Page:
Richard: After Bannon was fired, the search to replace him was all about Wright. Mulcahy met Wright when he was at Hofstra, trying to woo him to Rutgers. Steve Lappas was the coach at Villanova and he just missed the NCAA's that season and was fired. And then almost overnight, Wright was went to Villanova replace Lappas.

Bobby Knight instead of Mike Rice

Richard: There were three reasons Knight wanted the Rutgers job. He, like almost everyone else, felt that Rutgers was a sleeping giant. Knight liked the hunting area in Central Jersey and his wife liked NYC. However, Pernetti never called him, and went with Mike Rice. The irony of that is Rutgers avoided a legendary loose cannon, but ended up hiring the ultimate loose cannon in Rice. In terms of his tenure, I think what he did with players was reprehensible. I think he was a good recruiter, I think he was a really good bench coach, and I think if he didn't have this personality flaw, he might have been successful at Rutgers.  By the way, his father is the only broadcaster to be ejected from an NBA game. (read here.)

Danny Hurley instead of Eddie Jordan

Richard: There were legitimate coaching searches at Rutgers. Mulcahy chose Bannon over Bill Herrion and Tim Welsh, all three of them were very credible coaches.  Bannon had gone to a couple NCAA tourneys when he was hired from Rider.  The search for Eddie Jordan was preordained by three people, it wasn't a search. They wanted a healer, after the Rice scandal. I truly believe there were many good coaches that could have served as a healer for the program. The offer that was made to Danny Hurley, was an offer that no one expected him to accept. But they felt that they had to do it.  The irony of it is it hurt the prospects for the future. They would have been better served not offering him at all, because it burned the bridge. I think if that hadn't happened, Danny would have been open to coming to Rutgers potentially down the road. He is a really good recruiter, he is an underrated X's and O's guy, and I think he would have assembled a really good staff.

Thoughts on Rutgers coaches through the years

Richard: Rice was a good bench coach, Gary Waters was a very good bench coach, Wenzel was a good bench coach, Bannon was a good bench coach. I thought Bill Foster was an exemplary bench coach, Tom Young was an excellent bench coach. Freddie Hill wasn't, Eddie isn't, Craig Littlepage wasn't.

One of the things that has haunted a lot of coaches at Rutgers has been the quality of their staff. You could definitely say one of the contributing factors to Bob going to the tournament in 1989 was having Jeff Van Gundy as an assistant on the staff.  A lot of people credit Van Gundy with a lot of the X's and O's, but Bob was a good coach.

St. John's/Chris Mullin comparison

Richard: Look at what Chris Mullin is doing, Yes, this is not a quintessentially great Syracuse team, but I watched that game. It was a 11 point game all game, St. John's led the whole way.  St. John's is way better now than when they played Rutgers, and Rutgers is way worse now then when they played St. John's. I think that speaks volumes about the state of the program.  He is going to have that team in the tournament in a couple of years.  There is no comparison between Chris Mullin and Eddie Jordan. Rutgers is worse and St. John's is significantly better.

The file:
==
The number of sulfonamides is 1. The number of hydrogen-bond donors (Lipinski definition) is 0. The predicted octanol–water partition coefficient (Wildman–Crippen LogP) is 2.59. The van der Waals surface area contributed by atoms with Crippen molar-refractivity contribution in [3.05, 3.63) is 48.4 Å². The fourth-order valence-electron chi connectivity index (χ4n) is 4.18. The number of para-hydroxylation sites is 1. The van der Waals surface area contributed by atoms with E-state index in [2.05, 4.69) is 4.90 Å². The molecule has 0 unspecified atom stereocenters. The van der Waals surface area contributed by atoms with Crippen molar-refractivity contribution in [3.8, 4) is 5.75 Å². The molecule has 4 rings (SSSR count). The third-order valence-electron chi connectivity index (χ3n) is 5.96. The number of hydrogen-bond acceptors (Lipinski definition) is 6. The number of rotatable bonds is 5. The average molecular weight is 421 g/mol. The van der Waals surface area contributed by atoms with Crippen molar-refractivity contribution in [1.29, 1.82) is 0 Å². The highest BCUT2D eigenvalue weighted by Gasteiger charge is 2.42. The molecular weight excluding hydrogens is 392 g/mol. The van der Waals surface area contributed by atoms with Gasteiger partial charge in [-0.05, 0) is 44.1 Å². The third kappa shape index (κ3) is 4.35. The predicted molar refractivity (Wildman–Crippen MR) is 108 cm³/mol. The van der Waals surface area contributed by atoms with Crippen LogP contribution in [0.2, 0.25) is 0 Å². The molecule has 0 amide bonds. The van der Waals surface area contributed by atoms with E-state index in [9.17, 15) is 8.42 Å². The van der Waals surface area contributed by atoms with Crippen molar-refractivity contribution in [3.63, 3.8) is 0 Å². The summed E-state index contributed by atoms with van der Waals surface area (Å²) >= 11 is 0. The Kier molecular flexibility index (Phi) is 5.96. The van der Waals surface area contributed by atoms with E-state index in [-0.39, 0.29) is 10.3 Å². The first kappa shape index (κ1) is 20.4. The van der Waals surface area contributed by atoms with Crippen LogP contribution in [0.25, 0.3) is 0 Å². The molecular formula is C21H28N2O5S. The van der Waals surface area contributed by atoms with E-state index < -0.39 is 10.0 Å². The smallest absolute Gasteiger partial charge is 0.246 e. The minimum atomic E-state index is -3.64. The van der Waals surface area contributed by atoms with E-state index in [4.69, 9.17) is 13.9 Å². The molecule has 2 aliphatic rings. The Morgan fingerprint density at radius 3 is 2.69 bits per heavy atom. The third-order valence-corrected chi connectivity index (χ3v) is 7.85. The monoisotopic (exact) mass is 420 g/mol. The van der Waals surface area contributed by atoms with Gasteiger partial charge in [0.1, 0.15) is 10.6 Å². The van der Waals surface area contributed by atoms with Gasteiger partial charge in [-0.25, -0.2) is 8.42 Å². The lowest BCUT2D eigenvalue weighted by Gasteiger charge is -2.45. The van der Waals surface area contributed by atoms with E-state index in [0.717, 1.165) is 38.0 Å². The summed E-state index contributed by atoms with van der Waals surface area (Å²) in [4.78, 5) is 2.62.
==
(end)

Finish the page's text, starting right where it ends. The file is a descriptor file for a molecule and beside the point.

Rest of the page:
Richard: Eddie should appreciate playing Princeton more than anyone.  Two of the three most critical wins during the 1976 Final Four run was against Princeton, so Eddie knows how significant it is to beat them. Rutgers beat Princeton by 1 point in the tourney.  You don't play Central Connecticut State, Monmouth and Rutgers-Newark for gods sake's and not play Princeton!

Current State of Team

Richard: This is not watchable basketball. Rutgers is not bad because they are in the Big Ten.  First of all, they haven't played any league games yet this season. Secondly, they would finish last in the Ivy's, they would finish last in the Big East, they would finish last in the Atlantic 10. They would get massacred in the A-10, George Washington is no lock to win that league and you saw what they did to them. I'm sure Rutgers wouldn't play NJIT, they are way too dangerous to play. It is laughable at this point.  I don't get psyched for games at all anymore.

I think it's ridiculous that we don't recruit more New Jersey players.  Rutgers basketball needs to recruit New York and New Jersey successfully. The problem is I don't know if those guys want to play in the Big Ten?  I always thought Rutgers basketball would suffer by joining the Big Ten. I think those kids want to play at St. John's, Georgetown, Syracuse, UCONN and Seton Hall.

As for facilities, I never understood the argument that without them, a program cannot be successful.  If Rutgers had a state of the art practice facility today, I think their record would be exactly the same. Look at Princeton, their facility is as antiquated as they come.  And they are successful, year after year!


Thank you to Richard for sharing many stories and thoughts on the history of Rutgers basketball.  Sadly, the program is suffering through a historically bad stretch.  Many "what if's" have contributed to the current state of the program. Richard has seen the good and the bad through the years, and hopefully one day we can do this again, discussing the "what if's" that ended up going Rutgers way.  Until then, we wait for something to change our tortured history of the past 30 or so years!